Being a firefighter is a physically and mentally demanding job which can involve long and odd hours and this makes eating healthy a bit trickier. Some studies have said 73% of career firefighters are classed as being overweight and this can lead to a greater chance of hypertensions, cardiorespiratory problems and less muscle strength. So what can be done to help level out the balance?
Starting Off Right
For some people it might be the case that they read up on the best running shoes for men, grab a pair and hit the park. But jogging doesn’t suit everyone and sometimes can use too much energy when you have a job that uses a massive amount in the first place.
The first easy tip for meal times is to look at the content of what is in the food and aim to reduce a few key areas; for example aim for a meal that has less than 30% calories that come from fats or less than 7% of the fat coming from saturated fats.
Instead of eating one large meal, try having smaller meals more often, maybe every 2-3 hours if possible, so that you get a constant release of energy from the food. Keep a few healthy snacks to hand, even if you are traveling around the city to try to manage this.
Balance of food
Try to incorporate more heart-healthy sources of fat in your diet. These are thing such as avocado, olive oil, peanut oil, coconut and salmon. These including mono- and polyunsaturated fats as well as omega-3 fats that are the good fats.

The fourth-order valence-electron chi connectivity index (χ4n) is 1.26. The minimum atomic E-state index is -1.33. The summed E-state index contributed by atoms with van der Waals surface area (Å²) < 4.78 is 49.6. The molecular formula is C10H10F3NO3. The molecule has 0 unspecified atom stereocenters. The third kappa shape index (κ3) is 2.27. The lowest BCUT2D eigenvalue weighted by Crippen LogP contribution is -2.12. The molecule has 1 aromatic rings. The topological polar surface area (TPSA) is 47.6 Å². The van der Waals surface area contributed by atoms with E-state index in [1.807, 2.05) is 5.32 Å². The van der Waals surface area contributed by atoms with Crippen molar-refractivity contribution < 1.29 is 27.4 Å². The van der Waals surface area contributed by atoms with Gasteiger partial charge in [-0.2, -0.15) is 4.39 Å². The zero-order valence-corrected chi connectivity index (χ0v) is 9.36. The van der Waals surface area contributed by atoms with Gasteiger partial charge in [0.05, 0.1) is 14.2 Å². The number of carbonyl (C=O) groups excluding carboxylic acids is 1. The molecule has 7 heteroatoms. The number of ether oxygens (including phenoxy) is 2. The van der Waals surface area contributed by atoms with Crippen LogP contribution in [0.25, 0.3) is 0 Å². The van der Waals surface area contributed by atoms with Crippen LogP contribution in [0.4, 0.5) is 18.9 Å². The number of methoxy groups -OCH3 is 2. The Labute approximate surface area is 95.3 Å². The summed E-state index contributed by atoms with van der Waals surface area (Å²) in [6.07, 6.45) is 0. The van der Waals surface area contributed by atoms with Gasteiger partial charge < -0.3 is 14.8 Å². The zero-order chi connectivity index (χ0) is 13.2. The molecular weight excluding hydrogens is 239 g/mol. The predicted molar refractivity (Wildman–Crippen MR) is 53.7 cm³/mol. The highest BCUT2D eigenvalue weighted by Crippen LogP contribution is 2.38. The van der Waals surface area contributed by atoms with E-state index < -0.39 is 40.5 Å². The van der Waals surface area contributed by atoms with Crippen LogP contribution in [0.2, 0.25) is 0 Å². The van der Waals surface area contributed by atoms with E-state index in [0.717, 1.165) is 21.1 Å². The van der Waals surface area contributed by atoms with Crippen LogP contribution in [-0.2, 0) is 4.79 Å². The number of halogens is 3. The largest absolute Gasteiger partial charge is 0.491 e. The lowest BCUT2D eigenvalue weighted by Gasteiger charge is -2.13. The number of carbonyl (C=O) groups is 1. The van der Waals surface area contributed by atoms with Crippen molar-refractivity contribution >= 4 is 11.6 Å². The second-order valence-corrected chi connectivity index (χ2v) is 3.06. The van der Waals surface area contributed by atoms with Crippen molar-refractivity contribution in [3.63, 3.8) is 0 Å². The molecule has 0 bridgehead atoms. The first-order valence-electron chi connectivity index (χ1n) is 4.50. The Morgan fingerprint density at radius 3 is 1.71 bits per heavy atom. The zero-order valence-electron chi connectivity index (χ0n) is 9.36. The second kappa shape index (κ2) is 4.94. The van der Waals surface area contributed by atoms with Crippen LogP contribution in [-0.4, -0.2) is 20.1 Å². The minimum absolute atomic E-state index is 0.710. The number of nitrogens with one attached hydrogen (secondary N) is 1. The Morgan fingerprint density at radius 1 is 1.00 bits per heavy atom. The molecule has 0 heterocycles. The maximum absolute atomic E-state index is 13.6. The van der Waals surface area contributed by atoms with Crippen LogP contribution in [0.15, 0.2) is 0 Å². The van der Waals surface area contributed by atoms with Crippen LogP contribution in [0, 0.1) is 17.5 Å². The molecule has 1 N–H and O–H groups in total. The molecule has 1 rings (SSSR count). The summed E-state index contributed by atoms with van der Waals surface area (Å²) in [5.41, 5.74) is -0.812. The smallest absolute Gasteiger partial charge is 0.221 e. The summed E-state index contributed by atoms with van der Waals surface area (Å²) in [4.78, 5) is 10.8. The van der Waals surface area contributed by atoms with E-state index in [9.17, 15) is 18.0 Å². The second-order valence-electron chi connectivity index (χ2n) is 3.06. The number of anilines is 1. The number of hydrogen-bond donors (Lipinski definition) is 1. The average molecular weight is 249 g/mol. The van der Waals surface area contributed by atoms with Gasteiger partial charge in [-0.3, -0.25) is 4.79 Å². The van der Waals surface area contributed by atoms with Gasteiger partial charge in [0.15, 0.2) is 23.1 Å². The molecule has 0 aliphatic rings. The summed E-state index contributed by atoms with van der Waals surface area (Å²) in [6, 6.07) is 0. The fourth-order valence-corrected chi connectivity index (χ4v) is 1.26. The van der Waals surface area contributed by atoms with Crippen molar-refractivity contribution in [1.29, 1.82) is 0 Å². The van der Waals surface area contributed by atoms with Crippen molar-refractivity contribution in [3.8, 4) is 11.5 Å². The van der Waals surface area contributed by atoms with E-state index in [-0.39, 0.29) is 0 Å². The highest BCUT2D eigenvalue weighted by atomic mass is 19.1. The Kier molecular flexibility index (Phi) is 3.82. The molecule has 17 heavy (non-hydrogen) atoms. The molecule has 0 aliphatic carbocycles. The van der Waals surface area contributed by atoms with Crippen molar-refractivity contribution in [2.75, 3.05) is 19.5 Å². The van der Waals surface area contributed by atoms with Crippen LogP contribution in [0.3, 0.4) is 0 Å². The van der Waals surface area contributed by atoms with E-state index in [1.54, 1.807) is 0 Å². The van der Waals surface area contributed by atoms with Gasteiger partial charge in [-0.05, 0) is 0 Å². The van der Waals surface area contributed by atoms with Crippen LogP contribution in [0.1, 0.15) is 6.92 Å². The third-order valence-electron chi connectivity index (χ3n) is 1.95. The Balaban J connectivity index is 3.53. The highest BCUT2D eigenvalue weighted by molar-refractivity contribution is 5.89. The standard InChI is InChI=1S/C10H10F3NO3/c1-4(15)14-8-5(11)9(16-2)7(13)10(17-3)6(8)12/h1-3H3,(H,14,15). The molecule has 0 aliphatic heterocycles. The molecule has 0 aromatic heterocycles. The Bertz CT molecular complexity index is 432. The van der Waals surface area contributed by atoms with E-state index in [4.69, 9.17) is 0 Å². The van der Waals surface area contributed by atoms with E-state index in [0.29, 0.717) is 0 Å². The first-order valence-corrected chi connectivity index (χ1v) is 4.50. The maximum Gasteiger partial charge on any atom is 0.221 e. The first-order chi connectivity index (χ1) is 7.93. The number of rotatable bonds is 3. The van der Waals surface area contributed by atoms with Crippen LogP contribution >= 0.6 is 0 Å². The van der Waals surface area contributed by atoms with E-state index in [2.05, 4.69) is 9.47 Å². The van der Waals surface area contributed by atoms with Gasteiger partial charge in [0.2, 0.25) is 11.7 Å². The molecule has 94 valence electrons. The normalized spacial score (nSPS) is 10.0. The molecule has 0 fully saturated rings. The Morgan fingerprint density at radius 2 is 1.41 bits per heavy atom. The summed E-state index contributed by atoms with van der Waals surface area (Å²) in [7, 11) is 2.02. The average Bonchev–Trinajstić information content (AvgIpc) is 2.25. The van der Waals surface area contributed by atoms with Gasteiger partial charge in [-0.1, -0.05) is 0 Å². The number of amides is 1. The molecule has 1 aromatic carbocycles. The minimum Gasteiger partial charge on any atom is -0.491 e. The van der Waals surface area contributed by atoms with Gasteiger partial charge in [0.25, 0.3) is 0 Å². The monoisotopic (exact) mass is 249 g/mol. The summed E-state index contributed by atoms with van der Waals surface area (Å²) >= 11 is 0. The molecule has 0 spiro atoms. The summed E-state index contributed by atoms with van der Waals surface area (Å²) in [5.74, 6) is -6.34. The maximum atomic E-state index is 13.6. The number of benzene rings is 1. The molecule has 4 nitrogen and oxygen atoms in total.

This can also apply to the method of cooking; swap whole milk to skimmed milk or try using oil instead of fat. When picking your meat, aim for the leaner cuts where possible such as sirloin, flank steak and game meats if you can. If you are a pork fan, head for the boneless pork loin and take off the extra fat before you cook the meat.
Fruit and Vegetables
We all hear about five a day or similar ideas but the basics behind it is solid: incorporating more fruit and vegetables into the diet helps your health. The US Dept. of Agriculture recommended 2 cups of fruit and 2.5 cups of vegetables every day as they are low in calories and have lots of vitamins and minerals in them. Swap them around and eat different ones to get the maximum benefit.
All the really tasty stuff, like cookies and pies, all have a high amount of sugar in them so avoid eating them regularly. Sugar isn’t the best source of calories so try to aim for no more than 10% of daily calories coming from added sugar.
It can be hard to fit into the schedule but it is recommended that 150 minutes of moderate to high-intensity exercise should be undertaken each week. This is in addition to the exercise you get at work naturally. It can be hard to fit in, but in the long run, could make all the difference to your long-term health.